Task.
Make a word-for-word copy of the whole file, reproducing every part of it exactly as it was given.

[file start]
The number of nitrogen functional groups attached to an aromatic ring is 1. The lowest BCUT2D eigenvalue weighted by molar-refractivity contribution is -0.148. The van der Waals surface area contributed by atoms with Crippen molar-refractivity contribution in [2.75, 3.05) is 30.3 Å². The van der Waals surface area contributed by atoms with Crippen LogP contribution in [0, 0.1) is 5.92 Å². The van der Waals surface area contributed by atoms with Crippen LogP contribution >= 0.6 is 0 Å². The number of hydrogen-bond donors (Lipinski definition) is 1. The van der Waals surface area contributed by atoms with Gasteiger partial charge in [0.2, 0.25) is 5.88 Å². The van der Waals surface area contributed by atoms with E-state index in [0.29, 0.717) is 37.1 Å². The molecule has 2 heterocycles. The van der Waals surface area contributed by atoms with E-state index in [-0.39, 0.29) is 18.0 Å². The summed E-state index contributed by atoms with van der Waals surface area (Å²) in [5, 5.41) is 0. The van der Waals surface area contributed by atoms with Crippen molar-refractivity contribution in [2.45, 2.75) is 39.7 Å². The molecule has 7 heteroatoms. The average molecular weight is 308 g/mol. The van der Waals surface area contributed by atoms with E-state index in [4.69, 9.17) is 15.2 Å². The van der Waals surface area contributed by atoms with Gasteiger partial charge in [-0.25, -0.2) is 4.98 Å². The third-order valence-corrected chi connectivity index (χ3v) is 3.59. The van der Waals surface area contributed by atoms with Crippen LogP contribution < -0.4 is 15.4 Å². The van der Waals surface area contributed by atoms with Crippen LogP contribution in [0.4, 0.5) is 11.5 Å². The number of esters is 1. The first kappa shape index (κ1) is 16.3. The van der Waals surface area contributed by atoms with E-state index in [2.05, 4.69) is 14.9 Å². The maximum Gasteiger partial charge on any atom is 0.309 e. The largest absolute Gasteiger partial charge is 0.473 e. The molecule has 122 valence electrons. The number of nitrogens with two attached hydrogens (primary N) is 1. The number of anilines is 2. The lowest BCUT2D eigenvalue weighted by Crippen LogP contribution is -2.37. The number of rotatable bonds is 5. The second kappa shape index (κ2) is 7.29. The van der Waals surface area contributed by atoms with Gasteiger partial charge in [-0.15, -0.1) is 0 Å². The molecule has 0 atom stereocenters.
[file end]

The number of nitrogen functional groups attached to an aromatic ring is 1. The lowest BCUT2D eigenvalue weighted by molar-refractivity contribution is -0.148. The van der Waals surface area contributed by atoms with Crippen molar-refractivity contribution in [2.75, 3.05) is 30.3 Å². The van der Waals surface area contributed by atoms with Crippen LogP contribution in [0, 0.1) is 5.92 Å². The van der Waals surface area contributed by atoms with Crippen LogP contribution >= 0.6 is 0 Å². The number of hydrogen-bond donors (Lipinski definition) is 1. The van der Waals surface area contributed by atoms with Gasteiger partial charge in [0.2, 0.25) is 5.88 Å². The van der Waals surface area contributed by atoms with E-state index in [0.29, 0.717) is 37.1 Å². The molecule has 2 heterocycles. The van der Waals surface area contributed by atoms with E-state index in [-0.39, 0.29) is 18.0 Å². The summed E-state index contributed by atoms with van der Waals surface area (Å²) in [5, 5.41) is 0. The van der Waals surface area contributed by atoms with Crippen molar-refractivity contribution in [2.45, 2.75) is 39.7 Å². The molecule has 7 heteroatoms. The average molecular weight is 308 g/mol. The van der Waals surface area contributed by atoms with E-state index in [4.69, 9.17) is 15.2 Å². The van der Waals surface area contributed by atoms with Gasteiger partial charge in [-0.25, -0.2) is 4.98 Å². The third-order valence-corrected chi connectivity index (χ3v) is 3.59. The van der Waals surface area contributed by atoms with Crippen LogP contribution < -0.4 is 15.4 Å². The van der Waals surface area contributed by atoms with Crippen LogP contribution in [0.4, 0.5) is 11.5 Å². The number of esters is 1. The first kappa shape index (κ1) is 16.3. The van der Waals surface area contributed by atoms with E-state index in [2.05, 4.69) is 14.9 Å². The maximum Gasteiger partial charge on any atom is 0.309 e. The largest absolute Gasteiger partial charge is 0.473 e. The molecule has 122 valence electrons. The number of nitrogens with two attached hydrogens (primary N) is 1. The number of anilines is 2. The lowest BCUT2D eigenvalue weighted by Crippen LogP contribution is -2.37. The number of rotatable bonds is 5. The second kappa shape index (κ2) is 7.29. The van der Waals surface area contributed by atoms with Gasteiger partial charge in [-0.15, -0.1) is 0 Å². The molecule has 0 atom stereocenters.